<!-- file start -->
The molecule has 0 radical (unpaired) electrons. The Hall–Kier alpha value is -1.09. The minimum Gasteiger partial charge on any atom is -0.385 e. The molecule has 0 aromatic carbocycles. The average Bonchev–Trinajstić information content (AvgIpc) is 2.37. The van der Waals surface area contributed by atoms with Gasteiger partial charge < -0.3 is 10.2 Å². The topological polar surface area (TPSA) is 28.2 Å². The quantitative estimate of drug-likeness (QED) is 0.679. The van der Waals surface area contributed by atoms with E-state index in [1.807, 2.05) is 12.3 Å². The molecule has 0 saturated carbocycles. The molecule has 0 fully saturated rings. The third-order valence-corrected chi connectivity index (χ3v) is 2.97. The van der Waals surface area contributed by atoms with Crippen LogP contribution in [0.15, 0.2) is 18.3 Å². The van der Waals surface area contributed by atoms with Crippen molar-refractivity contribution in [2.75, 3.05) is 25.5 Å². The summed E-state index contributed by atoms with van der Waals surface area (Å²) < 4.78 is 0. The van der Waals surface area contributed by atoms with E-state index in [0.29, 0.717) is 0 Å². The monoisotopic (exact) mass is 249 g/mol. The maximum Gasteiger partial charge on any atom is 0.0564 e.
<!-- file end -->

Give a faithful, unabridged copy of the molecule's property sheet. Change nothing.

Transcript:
The molecule has 0 radical (unpaired) electrons. The Hall–Kier alpha value is -1.09. The minimum Gasteiger partial charge on any atom is -0.385 e. The molecule has 0 aromatic carbocycles. The average Bonchev–Trinajstić information content (AvgIpc) is 2.37. The van der Waals surface area contributed by atoms with Gasteiger partial charge < -0.3 is 10.2 Å². The topological polar surface area (TPSA) is 28.2 Å². The quantitative estimate of drug-likeness (QED) is 0.679. The van der Waals surface area contributed by atoms with E-state index in [1.807, 2.05) is 12.3 Å². The molecule has 0 saturated carbocycles. The molecule has 0 fully saturated rings. The third-order valence-corrected chi connectivity index (χ3v) is 2.97. The van der Waals surface area contributed by atoms with Crippen LogP contribution in [0.15, 0.2) is 18.3 Å². The van der Waals surface area contributed by atoms with Crippen molar-refractivity contribution in [2.75, 3.05) is 25.5 Å². The summed E-state index contributed by atoms with van der Waals surface area (Å²) < 4.78 is 0. The van der Waals surface area contributed by atoms with E-state index in [0.29, 0.717) is 0 Å². The monoisotopic (exact) mass is 249 g/mol. The maximum Gasteiger partial charge on any atom is 0.0564 e.